It is no secret that the past couple of months have been tough on farmers due to limited water supply. Pastures need water to grow, and without it, we might as well close shop.

The soil-water relationship is an interesting one. Water is more often than not the limiting factor in this relationship, but could our soils also be adding to the water shortage problems? Are our soils actually able to hold the water it receives through rainfall and/or irrigation?

Water holding capacity (WHC) is loosely defined as the amount of water the soil can hold for plant use1.  One of the soil properties influencing WHC is soil texture.  We would expect clayey soils to have a higher WHC than that of sandy soils.

You might be wondering what can be done to improve WHC, especially on sandy soils? Well, it is not viable to try to change the soil texture – but building soil organic matter (SOM)  improves WHC (for more on how to build SOM, click here).  Soil organic matterimproves soil structure, leading to increased water retention.  Another great benefit is that SOM has a surface charge that attracts water molecules, thus also increasing the amount of water that can be held in the soil.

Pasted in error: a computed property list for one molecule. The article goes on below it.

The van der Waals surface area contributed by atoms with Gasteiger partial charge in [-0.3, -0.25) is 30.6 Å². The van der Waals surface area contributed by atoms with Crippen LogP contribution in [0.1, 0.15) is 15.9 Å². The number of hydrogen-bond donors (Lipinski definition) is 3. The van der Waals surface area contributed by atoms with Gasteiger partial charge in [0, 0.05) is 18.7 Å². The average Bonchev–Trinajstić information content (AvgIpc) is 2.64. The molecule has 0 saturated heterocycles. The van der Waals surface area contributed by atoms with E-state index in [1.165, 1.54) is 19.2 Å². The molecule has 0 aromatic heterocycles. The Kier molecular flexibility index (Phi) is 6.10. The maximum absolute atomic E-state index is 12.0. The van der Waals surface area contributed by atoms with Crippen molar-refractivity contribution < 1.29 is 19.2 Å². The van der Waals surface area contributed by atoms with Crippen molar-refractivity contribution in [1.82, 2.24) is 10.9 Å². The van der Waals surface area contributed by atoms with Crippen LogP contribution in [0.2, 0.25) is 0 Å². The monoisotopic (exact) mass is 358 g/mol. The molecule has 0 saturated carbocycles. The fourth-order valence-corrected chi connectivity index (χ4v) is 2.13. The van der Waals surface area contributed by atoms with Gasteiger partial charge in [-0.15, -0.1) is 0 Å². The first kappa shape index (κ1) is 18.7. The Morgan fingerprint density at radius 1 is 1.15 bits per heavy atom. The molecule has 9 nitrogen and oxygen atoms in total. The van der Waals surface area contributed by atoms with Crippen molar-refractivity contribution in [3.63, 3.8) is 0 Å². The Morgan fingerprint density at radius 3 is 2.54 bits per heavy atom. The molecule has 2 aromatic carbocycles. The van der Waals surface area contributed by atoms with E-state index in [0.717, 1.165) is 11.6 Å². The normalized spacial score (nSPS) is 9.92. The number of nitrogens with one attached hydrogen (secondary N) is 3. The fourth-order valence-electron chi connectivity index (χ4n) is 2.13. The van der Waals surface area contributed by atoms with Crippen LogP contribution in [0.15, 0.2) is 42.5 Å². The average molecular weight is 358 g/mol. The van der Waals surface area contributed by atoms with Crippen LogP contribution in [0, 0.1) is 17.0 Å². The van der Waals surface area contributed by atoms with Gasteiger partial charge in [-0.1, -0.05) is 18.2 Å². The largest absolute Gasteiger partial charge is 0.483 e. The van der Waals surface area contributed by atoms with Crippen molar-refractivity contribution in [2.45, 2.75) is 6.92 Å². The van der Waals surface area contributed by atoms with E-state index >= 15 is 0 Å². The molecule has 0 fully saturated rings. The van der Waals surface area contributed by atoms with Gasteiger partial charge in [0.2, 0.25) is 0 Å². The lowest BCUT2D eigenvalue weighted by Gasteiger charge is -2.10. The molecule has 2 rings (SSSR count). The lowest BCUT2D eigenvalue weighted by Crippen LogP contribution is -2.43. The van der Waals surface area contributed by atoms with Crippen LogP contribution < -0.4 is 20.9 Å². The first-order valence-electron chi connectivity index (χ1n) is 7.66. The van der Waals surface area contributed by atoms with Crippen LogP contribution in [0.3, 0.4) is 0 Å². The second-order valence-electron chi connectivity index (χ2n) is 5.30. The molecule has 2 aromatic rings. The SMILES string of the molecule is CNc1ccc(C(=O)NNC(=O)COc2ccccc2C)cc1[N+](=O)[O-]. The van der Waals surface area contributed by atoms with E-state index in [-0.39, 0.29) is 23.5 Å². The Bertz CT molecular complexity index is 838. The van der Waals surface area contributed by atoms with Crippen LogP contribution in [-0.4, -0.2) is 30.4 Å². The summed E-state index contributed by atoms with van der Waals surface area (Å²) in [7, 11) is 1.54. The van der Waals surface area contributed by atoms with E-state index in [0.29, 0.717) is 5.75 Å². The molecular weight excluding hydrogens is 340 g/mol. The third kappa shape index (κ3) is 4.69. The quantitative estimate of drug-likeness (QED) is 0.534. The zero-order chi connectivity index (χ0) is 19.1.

Making soils more water efficient will result in less water wastage and make water less of a restricting factor to plant growth.  The only way to do this is by implementing practices that encourage the increase of SOM, which will not only result in a better WHC but improved overall soil health.

References:

    1.  http://msue.anr.msu.edu/news/why_is_soil_water_holding_capacity_important (Accessed 9 May 2017)

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Anele Madlala

Anele is a sustainability researcher, having joined the team in January 2016. She has an honours B.Sc degree in Soil Science from the University of the Free State. She is passionate about natural resource management, with a particular interest in the soil and water relationship.

As an enthusiast of the arts, in her spare time, Anele enjoys painting and watching theatre productions. She loves visiting South African towns with rich histories, diverse cultures and beautiful landscapes. If she's not outdoors, you'll find her eyes glued to the National Geographic channel.

Keen to get in touch? E-mail Anele on anele@traceandsave.com or connect with her on LinkedIn
LinkedIn: Anele Madlala